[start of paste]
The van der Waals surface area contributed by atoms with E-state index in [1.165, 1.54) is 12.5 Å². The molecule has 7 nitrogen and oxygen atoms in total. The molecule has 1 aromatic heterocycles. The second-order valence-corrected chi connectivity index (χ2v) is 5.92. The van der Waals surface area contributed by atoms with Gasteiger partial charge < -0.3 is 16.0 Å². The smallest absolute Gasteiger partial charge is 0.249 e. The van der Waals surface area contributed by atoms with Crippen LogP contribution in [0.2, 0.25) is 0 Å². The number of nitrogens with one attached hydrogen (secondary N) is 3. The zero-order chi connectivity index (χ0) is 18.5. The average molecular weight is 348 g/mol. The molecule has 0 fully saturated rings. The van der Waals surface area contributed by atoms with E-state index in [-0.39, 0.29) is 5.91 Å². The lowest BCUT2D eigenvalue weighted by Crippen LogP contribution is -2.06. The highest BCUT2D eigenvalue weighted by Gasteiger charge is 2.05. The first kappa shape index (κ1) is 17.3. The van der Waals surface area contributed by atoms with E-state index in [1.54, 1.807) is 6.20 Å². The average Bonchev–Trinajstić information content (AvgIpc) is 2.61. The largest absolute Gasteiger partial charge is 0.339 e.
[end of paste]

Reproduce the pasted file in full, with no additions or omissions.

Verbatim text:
The van der Waals surface area contributed by atoms with E-state index in [1.165, 1.54) is 12.5 Å². The molecule has 7 nitrogen and oxygen atoms in total. The molecule has 1 aromatic heterocycles. The second-order valence-corrected chi connectivity index (χ2v) is 5.92. The van der Waals surface area contributed by atoms with Gasteiger partial charge < -0.3 is 16.0 Å². The smallest absolute Gasteiger partial charge is 0.249 e. The van der Waals surface area contributed by atoms with Crippen LogP contribution in [0.2, 0.25) is 0 Å². The number of nitrogens with one attached hydrogen (secondary N) is 3. The zero-order chi connectivity index (χ0) is 18.5. The average molecular weight is 348 g/mol. The molecule has 0 fully saturated rings. The van der Waals surface area contributed by atoms with E-state index in [-0.39, 0.29) is 5.91 Å². The lowest BCUT2D eigenvalue weighted by Crippen LogP contribution is -2.06. The highest BCUT2D eigenvalue weighted by Gasteiger charge is 2.05. The first kappa shape index (κ1) is 17.3. The van der Waals surface area contributed by atoms with E-state index in [1.54, 1.807) is 6.20 Å². The average Bonchev–Trinajstić information content (AvgIpc) is 2.61. The largest absolute Gasteiger partial charge is 0.339 e.